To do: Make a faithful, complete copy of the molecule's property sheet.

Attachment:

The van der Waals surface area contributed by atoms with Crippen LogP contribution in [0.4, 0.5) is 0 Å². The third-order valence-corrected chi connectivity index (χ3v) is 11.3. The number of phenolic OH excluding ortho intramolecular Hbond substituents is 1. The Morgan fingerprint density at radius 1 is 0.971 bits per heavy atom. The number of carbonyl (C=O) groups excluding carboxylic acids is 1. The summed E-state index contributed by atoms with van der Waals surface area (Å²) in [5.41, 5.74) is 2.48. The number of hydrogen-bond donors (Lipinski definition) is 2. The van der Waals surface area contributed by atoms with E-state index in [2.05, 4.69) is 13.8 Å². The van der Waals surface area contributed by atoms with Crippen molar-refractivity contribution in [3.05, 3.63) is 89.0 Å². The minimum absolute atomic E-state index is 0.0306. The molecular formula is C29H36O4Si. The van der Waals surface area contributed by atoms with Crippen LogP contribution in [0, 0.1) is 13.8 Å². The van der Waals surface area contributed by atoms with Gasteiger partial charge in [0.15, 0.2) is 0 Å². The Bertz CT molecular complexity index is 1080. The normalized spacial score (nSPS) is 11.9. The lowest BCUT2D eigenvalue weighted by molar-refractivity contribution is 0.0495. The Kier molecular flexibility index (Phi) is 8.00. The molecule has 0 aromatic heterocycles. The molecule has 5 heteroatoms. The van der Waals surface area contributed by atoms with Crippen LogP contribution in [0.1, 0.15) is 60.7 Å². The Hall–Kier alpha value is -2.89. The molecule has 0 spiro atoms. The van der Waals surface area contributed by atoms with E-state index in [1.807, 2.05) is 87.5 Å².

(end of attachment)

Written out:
The van der Waals surface area contributed by atoms with Crippen LogP contribution in [0.4, 0.5) is 0 Å². The third-order valence-corrected chi connectivity index (χ3v) is 11.3. The number of phenolic OH excluding ortho intramolecular Hbond substituents is 1. The Morgan fingerprint density at radius 1 is 0.971 bits per heavy atom. The number of carbonyl (C=O) groups excluding carboxylic acids is 1. The summed E-state index contributed by atoms with van der Waals surface area (Å²) in [5.41, 5.74) is 2.48. The number of hydrogen-bond donors (Lipinski definition) is 2. The van der Waals surface area contributed by atoms with E-state index in [2.05, 4.69) is 13.8 Å². The van der Waals surface area contributed by atoms with Crippen molar-refractivity contribution in [3.05, 3.63) is 89.0 Å². The minimum absolute atomic E-state index is 0.0306. The molecular formula is C29H36O4Si. The van der Waals surface area contributed by atoms with Crippen LogP contribution in [0, 0.1) is 13.8 Å². The van der Waals surface area contributed by atoms with Gasteiger partial charge in [0.15, 0.2) is 0 Å². The Bertz CT molecular complexity index is 1080. The normalized spacial score (nSPS) is 11.9. The lowest BCUT2D eigenvalue weighted by molar-refractivity contribution is 0.0495. The Kier molecular flexibility index (Phi) is 8.00. The molecule has 0 aromatic heterocycles. The molecule has 5 heteroatoms. The van der Waals surface area contributed by atoms with Crippen LogP contribution in [0.1, 0.15) is 60.7 Å². The Hall–Kier alpha value is -2.89. The molecule has 0 spiro atoms. The van der Waals surface area contributed by atoms with E-state index in [1.807, 2.05) is 87.5 Å².